Books

Amy Kolb Noyes / VPR

Outside their classroom, seventh and eighth graders at Rutland Town School are bounce passing and showing off their basketball moves, including the move their latest read was named for – the crossover. When we asked them how they liked the book, they raved about the book. They’re not alone.

Jon Kalish for VPR

Writer Laura Stevenson has written two works of fiction inspired by her own life in Vermont. One of her books drew on the very personal experience of losing her hearing. 

VPR/Steve Zind

Once upon a time the phone book was an integral part of every home reference library; a source of emergency contacts, a map of time zones, a listing of area codes from here to Alaska – and all those phone numbers. 

But FairPoint Communications says it is no longer issuing residential phone listings in New Hampshire and Maine. However, the printed residential phone directory lives on in Vermont. At least for now.

Amy Kolb Noyes / VPR

For this month's Dorothy's List, seventh graders at Green Mountain Union in Chester have been reading the novel Unfriended by New York author Rachel Vail.

Herb Swanson / swanpix.com

It's hard to imagine a worse disease than amyotrophic lateral sclerosis, or ALS. The muscle-wasting affliction strikes about 5,600 patients each year. Thirty thousand people are living with it in the United States. The vast majority of those cases are not inherited.

But for families that do carry the gene, it is especially heartbreaking. One of those families lives in Vermont, and they are helping to advance medical research.

Charlotte Albright / VPR

There's something magical about spending this season's long, dark nights inside the pages of a book. If you're searching for your next good read, you just might find it at a little free library – possibly one of the two new little libraries in Chittenden County.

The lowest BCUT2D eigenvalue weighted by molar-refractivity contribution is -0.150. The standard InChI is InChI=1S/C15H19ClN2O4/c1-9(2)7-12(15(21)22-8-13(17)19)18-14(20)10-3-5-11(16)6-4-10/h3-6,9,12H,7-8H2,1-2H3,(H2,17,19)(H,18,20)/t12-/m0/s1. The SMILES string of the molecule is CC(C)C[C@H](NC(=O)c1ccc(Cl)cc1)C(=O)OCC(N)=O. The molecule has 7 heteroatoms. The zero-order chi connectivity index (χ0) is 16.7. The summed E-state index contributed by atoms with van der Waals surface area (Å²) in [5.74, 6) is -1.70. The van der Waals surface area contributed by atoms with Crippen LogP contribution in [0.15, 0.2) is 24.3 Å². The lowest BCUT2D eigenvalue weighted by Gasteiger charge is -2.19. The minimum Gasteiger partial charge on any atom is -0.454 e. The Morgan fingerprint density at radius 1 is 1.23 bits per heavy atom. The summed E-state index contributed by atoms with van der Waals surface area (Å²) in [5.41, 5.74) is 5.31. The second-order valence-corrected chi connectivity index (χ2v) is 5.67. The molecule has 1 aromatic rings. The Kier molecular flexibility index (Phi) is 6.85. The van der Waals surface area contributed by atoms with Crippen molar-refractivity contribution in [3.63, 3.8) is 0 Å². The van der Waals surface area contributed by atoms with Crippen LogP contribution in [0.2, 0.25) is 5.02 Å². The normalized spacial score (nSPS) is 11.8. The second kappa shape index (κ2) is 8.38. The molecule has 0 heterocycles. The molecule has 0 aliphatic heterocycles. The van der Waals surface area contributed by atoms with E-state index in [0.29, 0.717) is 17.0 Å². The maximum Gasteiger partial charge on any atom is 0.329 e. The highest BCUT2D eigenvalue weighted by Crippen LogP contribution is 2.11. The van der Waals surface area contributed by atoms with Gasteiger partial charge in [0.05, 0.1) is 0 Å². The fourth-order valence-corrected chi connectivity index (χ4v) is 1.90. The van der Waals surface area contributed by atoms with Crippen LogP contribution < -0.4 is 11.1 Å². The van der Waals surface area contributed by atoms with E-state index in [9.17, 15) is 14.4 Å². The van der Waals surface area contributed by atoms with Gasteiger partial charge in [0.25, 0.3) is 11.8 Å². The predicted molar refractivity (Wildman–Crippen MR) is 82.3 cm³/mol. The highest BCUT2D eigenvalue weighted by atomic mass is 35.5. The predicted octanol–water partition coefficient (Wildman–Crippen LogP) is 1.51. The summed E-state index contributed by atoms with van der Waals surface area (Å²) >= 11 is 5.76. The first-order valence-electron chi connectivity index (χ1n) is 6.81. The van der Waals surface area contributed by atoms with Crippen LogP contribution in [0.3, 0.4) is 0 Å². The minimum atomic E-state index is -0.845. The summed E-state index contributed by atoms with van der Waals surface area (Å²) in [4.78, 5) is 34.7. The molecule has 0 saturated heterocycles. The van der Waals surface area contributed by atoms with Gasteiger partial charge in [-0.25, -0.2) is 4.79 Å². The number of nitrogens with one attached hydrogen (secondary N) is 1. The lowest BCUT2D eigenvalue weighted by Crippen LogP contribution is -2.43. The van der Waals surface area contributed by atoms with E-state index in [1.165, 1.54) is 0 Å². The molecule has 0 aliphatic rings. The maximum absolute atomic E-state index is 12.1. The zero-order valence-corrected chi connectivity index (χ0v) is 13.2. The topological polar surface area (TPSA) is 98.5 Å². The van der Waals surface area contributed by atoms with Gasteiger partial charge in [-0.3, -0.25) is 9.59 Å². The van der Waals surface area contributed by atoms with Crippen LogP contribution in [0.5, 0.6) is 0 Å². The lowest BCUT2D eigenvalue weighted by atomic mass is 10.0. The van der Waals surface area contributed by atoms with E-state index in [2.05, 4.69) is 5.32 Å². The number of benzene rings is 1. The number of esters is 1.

Howard Weiss-Tisman/VPR

Ronald Read's story went viral earlier this year when it was reported that the thrifty Vermonter left an estate of more than $8 million when he died.

Brattleboro's Brooks Memorial Library received part of it, and now the library is starting a renovation project thanks to Read's gift.

Courtesy of Shiloh Missionary Baptist Church Chicago

Place names like Ferguson, Baltimore - and now, Columbia - have become synonymous with the public debate about race and racism in America.

But how does that conversation play out in Vermont, one of the whitest states in the country?

Amy Kolb Noyes / VPR

In 1944, a disastrous explosion rocked a Naval base in California called Port Chicago. The racially segregated Navy base had dangerous and unfair working conditions for African American sailors there. After the explosion, a large group of sailors refused to return to work loading ammunition under the same dangerous conditions. They were tried for mutiny. Those men were called the Port Chicago 50.

Have you ever listened in as someone next to you was talking on the phone? Maybe you were able to fill in the blanks to interpret what the person on the other end of the line is saying?

You could probably learn a lot even without hearing the other person. At least that’s the premise of a new novella by author Peter Gould. 

Amy Kolb Noyes / VPR